Feasibility studies on Benga power plant project in Mozambique completed

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A definitive feasibility study (DFS) on Benga power plant project in Mozambique has been completed ahead of schedule, and the final review is in progress. Multi-Asset energy company Kibo Energy announced the reports.

“We are encouraged by the rapid progress of the Benga project, as well as the quality work performed by the project team and consultants,” Kibo CEO Louis Coetzee.

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The Benga project

The Benga project entails the proposed construction and operation of a 150 MW to 300 MW coal-fired power station with feedstock provided by regional coal producers. According to the energy company, negotiation of coal purchase agreements with coal producers are at an advanced stage, with a fully developed term sheet with one producer currently under review.

“The fact that we are already discussing commercial power offtake and being able to progressively integrate the outcomes with the technical work of the DFS, allows us to align the power station design accurately with offtakers’ requirements,” said Louis Coetzee.

Moreover, the assessment of integration of renewable technologies at the project is being conducted. Kibo is investigating the practical integration of renewable energy and associated technologies within the future Benga power station. It is considering the potential use of solar energy, combined with energy storage solutions, as an integrated solution for power back-up.

“The integration of renewable technologies is an exciting add-on to the project. We are confident that this, combined with Kibo’s focus on clean-burning coal-fired power generation, will put the company at the forefront of development in this regard,” said Coetzee.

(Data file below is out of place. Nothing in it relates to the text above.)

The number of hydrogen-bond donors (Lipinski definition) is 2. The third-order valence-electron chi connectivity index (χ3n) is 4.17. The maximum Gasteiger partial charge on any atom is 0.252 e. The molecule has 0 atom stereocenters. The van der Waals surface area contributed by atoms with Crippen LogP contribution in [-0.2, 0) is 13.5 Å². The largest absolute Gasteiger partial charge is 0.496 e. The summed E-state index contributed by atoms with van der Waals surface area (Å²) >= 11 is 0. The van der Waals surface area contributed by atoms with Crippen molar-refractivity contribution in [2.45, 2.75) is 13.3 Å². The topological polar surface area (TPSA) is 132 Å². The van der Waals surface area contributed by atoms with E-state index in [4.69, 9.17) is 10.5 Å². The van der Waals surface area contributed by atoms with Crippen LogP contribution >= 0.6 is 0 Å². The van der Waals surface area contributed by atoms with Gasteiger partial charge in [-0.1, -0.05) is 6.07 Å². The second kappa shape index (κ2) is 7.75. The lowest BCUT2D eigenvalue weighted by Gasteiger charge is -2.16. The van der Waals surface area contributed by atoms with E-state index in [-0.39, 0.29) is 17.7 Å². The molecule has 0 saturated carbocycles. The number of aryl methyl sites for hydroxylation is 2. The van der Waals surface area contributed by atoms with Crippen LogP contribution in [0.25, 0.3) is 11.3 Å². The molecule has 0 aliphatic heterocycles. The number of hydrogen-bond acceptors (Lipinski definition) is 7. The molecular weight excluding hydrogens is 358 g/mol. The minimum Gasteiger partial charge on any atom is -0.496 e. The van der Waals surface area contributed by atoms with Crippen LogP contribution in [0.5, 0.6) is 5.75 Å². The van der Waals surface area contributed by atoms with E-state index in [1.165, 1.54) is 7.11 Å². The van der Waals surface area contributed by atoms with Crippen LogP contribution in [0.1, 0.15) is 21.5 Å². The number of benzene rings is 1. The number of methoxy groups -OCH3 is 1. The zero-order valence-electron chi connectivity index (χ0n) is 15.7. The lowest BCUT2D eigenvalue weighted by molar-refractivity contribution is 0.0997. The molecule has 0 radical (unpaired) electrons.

Kibo which owns 65% of the project are currently advancing the development of the plant project together with Mozambique energy company, Termoeléctrica de Benga S.A.

This is a significant capital investment in Mozambique, which has seen several advancements in the electrical grid over the last few years. This naturally drives capital investment in other projects such as roads, railways and capital goods like diesel powered generators as the reliability of the electric supply improves.

These investments help to dive all aspects of the economy and provide additional employment for people in all areas such as repairing diesel generators , maintaining roads and other fixed critical infrastructure.

The huge upfront cost of importing capital goods to support such projects, such as the engines (like . Cummins Engines , Engines Perkins and Engines Baudouin ) or construction mobile generators puts strain on the fiscal balance of the country, but ultimately will pay huge dividends. Not least in the fact that the diesel powered generators will not be required in the current volumes.